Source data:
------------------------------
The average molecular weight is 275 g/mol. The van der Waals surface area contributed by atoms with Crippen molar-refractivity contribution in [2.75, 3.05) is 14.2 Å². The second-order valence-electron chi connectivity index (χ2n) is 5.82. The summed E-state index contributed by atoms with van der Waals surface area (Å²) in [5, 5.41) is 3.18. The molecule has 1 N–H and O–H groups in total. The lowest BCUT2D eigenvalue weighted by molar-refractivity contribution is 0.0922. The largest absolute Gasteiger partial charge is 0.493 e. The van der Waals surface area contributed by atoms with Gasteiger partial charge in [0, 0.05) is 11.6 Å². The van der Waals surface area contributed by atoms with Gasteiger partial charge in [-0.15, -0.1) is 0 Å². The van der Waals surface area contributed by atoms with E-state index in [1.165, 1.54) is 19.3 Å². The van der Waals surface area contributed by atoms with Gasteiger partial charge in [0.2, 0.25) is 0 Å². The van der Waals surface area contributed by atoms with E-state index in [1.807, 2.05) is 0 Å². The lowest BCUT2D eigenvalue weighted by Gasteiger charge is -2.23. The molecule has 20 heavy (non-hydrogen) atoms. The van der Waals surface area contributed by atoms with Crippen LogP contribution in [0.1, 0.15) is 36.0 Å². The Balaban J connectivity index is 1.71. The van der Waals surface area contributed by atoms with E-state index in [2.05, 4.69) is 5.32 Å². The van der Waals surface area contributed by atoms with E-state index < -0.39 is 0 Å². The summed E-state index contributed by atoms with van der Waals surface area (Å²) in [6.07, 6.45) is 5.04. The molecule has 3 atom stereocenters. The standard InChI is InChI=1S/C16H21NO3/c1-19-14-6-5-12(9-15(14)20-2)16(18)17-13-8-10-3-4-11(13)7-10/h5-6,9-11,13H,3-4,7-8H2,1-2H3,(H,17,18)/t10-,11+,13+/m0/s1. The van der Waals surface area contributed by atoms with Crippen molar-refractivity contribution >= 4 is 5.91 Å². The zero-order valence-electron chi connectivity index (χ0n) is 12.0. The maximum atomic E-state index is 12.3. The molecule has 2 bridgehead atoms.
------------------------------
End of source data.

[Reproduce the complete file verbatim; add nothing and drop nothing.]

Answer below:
The average molecular weight is 275 g/mol. The van der Waals surface area contributed by atoms with Crippen molar-refractivity contribution in [2.75, 3.05) is 14.2 Å². The second-order valence-electron chi connectivity index (χ2n) is 5.82. The summed E-state index contributed by atoms with van der Waals surface area (Å²) in [5, 5.41) is 3.18. The molecule has 1 N–H and O–H groups in total. The lowest BCUT2D eigenvalue weighted by molar-refractivity contribution is 0.0922. The largest absolute Gasteiger partial charge is 0.493 e. The van der Waals surface area contributed by atoms with Gasteiger partial charge in [0, 0.05) is 11.6 Å². The van der Waals surface area contributed by atoms with Gasteiger partial charge in [-0.15, -0.1) is 0 Å². The van der Waals surface area contributed by atoms with E-state index in [1.165, 1.54) is 19.3 Å². The van der Waals surface area contributed by atoms with Gasteiger partial charge in [0.2, 0.25) is 0 Å². The van der Waals surface area contributed by atoms with E-state index in [1.807, 2.05) is 0 Å². The lowest BCUT2D eigenvalue weighted by Gasteiger charge is -2.23. The molecule has 20 heavy (non-hydrogen) atoms. The van der Waals surface area contributed by atoms with Crippen LogP contribution in [0.1, 0.15) is 36.0 Å². The Balaban J connectivity index is 1.71. The van der Waals surface area contributed by atoms with E-state index in [2.05, 4.69) is 5.32 Å². The van der Waals surface area contributed by atoms with E-state index < -0.39 is 0 Å². The summed E-state index contributed by atoms with van der Waals surface area (Å²) in [6.07, 6.45) is 5.04. The molecule has 3 atom stereocenters. The standard InChI is InChI=1S/C16H21NO3/c1-19-14-6-5-12(9-15(14)20-2)16(18)17-13-8-10-3-4-11(13)7-10/h5-6,9-11,13H,3-4,7-8H2,1-2H3,(H,17,18)/t10-,11+,13+/m0/s1. The van der Waals surface area contributed by atoms with Crippen molar-refractivity contribution >= 4 is 5.91 Å². The zero-order valence-electron chi connectivity index (χ0n) is 12.0. The maximum atomic E-state index is 12.3. The molecule has 2 bridgehead atoms.